Five and a half minute video segment on the future of second screen and what's holding up innovation in the TV industry today.
Dec 26, 2012
Dec 18, 2012
These are largely taken from my presentations on the future of television and second screen, but nothing like noting the emperor has no clothes to get the faithful fuming.
The term social TV gets bandied about with great relish by those who want to be part of what Michael Lewis once called “the new, new thing.” Everyone from gurus and ninjas to VCs and network execs are caught up in the madness. Here are five myths you’re most likely to hear about social TV:
1. People using social media while watching TV are actually watching TV.
There are so many stats about how people use their iPads and iPhones while they’re watching TV. You want to know what they’re doing on their iPad? They’re checking Facebook. The TV is just on as background noise. Maybe their significant other is watching a show they have no interest in; maybe it’s just too quiet in the house, or the game is coming on in five minutes. But their primary focus at that point is Facebook, not the TV screen. It’s not like they’re tagging photos during the key scenes of “Mad Men.”
READ THE REST ON DIGIDAY
Dec 12, 2012
I have a new article about the TV industry up at Digiday this week, explaining why the business is currently more analogous to the pre-iPhone mobile phone industry than to the post-Napster music industry.
It’s a relentless drumbeat: The TV industry is dead, 20-somethings are cutting the
cord. They want HBO; YouTube will kill cable.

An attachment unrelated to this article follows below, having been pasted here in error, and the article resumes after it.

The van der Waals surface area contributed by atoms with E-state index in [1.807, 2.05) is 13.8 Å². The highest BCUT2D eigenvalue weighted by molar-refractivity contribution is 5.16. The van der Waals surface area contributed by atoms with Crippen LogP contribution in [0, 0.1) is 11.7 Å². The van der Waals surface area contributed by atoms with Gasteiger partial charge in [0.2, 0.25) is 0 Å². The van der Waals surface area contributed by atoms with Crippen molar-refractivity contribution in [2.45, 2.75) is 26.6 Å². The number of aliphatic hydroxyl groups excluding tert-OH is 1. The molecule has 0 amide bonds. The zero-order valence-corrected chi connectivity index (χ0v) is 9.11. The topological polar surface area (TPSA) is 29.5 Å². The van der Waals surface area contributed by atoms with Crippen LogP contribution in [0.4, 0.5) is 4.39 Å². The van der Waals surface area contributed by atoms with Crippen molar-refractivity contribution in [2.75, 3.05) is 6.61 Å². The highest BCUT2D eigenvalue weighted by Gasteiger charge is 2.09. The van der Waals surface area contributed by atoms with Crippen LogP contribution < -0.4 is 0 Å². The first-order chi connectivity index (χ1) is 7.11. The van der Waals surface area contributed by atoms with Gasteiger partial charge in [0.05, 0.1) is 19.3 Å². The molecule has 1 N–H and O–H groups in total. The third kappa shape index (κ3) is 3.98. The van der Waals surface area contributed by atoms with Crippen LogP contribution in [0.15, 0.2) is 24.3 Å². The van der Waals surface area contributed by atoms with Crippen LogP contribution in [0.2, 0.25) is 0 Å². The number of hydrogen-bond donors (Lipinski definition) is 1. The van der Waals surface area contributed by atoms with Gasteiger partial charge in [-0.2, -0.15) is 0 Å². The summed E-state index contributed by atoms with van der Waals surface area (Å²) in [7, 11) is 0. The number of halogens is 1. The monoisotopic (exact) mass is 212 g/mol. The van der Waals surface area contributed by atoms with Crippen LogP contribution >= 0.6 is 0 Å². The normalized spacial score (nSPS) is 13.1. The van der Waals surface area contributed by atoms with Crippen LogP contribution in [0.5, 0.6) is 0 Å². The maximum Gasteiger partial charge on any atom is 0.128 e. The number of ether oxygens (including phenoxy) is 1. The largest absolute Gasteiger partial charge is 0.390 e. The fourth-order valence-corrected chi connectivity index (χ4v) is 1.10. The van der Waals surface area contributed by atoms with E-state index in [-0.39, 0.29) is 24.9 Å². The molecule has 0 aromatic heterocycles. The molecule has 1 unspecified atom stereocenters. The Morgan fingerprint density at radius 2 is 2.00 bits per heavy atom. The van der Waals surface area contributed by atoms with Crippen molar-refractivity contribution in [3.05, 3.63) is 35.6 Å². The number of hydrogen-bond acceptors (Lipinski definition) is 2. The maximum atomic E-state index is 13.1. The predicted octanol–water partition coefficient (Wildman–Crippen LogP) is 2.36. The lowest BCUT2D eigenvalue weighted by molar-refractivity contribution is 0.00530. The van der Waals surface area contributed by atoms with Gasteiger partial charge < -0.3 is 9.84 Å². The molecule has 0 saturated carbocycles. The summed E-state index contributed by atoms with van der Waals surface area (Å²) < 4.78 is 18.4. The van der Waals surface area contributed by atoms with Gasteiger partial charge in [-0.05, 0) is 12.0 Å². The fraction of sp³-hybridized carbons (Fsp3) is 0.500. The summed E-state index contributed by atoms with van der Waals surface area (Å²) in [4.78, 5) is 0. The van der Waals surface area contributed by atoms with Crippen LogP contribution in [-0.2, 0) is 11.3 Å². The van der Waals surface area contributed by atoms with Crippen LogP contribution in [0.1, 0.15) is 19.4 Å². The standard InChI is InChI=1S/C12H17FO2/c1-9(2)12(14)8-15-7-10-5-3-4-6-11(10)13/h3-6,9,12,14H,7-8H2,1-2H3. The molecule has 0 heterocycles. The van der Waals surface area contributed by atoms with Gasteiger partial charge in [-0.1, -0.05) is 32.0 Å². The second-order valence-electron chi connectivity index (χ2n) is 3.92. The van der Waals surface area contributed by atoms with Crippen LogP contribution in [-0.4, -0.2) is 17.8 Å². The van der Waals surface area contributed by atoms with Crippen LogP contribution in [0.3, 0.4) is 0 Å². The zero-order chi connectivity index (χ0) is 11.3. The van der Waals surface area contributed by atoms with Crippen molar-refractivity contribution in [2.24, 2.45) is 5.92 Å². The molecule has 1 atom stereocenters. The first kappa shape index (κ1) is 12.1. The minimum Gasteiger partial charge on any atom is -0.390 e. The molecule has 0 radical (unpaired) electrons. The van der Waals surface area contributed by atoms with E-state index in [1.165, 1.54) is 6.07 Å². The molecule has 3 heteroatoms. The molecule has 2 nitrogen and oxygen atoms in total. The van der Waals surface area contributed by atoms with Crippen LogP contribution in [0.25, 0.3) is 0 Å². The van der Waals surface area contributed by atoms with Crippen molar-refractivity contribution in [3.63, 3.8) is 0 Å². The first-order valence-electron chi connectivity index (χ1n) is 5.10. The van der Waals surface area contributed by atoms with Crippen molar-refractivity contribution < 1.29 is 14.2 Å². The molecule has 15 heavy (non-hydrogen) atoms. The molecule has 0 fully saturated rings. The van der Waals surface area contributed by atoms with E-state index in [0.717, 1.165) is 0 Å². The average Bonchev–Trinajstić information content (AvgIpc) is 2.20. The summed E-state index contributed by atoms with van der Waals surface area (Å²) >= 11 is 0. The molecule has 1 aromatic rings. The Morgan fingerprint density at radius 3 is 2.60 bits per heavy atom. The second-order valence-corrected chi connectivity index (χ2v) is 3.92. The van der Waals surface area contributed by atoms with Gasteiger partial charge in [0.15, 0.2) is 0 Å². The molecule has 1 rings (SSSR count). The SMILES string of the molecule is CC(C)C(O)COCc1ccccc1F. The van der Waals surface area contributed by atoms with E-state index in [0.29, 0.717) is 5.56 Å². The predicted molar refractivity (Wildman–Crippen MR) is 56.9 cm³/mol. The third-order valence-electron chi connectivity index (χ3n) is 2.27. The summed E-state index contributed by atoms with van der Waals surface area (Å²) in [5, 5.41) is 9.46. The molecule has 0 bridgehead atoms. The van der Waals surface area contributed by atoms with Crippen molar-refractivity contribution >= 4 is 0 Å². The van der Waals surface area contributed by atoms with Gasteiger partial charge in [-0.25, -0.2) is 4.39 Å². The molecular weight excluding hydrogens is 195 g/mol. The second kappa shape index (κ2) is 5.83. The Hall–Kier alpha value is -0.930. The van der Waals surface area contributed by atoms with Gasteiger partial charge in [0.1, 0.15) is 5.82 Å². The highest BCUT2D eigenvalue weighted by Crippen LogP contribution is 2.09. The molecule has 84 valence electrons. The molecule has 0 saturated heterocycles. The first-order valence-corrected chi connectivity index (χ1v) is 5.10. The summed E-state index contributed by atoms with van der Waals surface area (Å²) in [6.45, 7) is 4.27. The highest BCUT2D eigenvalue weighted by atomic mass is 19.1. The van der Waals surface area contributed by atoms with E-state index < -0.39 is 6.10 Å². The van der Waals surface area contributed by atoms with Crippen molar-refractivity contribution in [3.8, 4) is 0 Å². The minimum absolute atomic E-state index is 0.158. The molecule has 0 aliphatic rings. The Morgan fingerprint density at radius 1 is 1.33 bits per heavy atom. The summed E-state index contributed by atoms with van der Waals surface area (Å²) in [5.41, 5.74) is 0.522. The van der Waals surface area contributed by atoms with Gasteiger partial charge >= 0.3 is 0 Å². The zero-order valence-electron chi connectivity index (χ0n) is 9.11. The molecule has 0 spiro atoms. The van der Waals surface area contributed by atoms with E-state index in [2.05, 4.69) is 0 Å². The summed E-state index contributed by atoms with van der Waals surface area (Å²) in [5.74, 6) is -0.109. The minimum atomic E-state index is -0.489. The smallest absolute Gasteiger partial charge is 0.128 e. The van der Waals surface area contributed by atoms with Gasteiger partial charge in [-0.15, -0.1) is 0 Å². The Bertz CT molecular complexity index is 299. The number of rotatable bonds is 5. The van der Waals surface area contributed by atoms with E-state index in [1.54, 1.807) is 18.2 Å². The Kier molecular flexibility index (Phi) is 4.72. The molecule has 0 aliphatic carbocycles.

Not so fast.
The pay-TV industry is not that easy to dismantle. That’s largely because the business
dynamics make it a pretty tough beast to slay.
Let’s start with the giant bundles of channels you’re forced to take as part of your
pay-TV package. READ THE REST AT DIGIDAY
Dec 9, 2012
It is frequently debated nowadays whether “television” is still the right word for all the video entertainment we watch these days on a multitude of screens, given that so much of it comes from sources other than the main TV networks and is watched on devices other than a TV.
The suggestion is that we just start calling all this content “video.”
Logically it makes perfect sense. But logic and consumer behavior are rarely in sync. in the mind of the consumer, the people using the product, the distinction is not as easily made. To them, “television” is high production, long-form video content, something that’s worthy of being watched up on the big screen, while “video” is of lower production value and, unless it involves one’s own pets or children, better viewed on a smaller, handheld device.
That, and television is always television, no matter where you watch it. Take in an episode of Seinfeld on your iPhone on the way home from work and you still tell people you were watching “television,” not “mobile video.”
And vice versa, if you were watching a YouTube video on your TV, you’d never think to call it “television.”
I just don’t seeing that changing any time soon: there just aren’t that many organizations with the resources to produce high end television series who also have the resources to distribute them in a way that ensures they earn back their investment. (e.g. AMC could produce Mad Men because they were taking the gamble that if the show succeeded, they’d make money in the way of higher annual fees from the MVPDs who carried the network. An independent YouTube channel has no such arrangements in place and needs to find an alternative business model.)
Which brings us around to the original point: even though it seems probable that a few of YouTube’s new channels will find that alternative business model and start producing high-quality television, viewers at home will not refer to the resulting high production quality, 30 or 60 minute programs as “video.”
They’ll still call it “TV.”
Because at that point they'll be only vaguely aware of where it came from, just where it went to.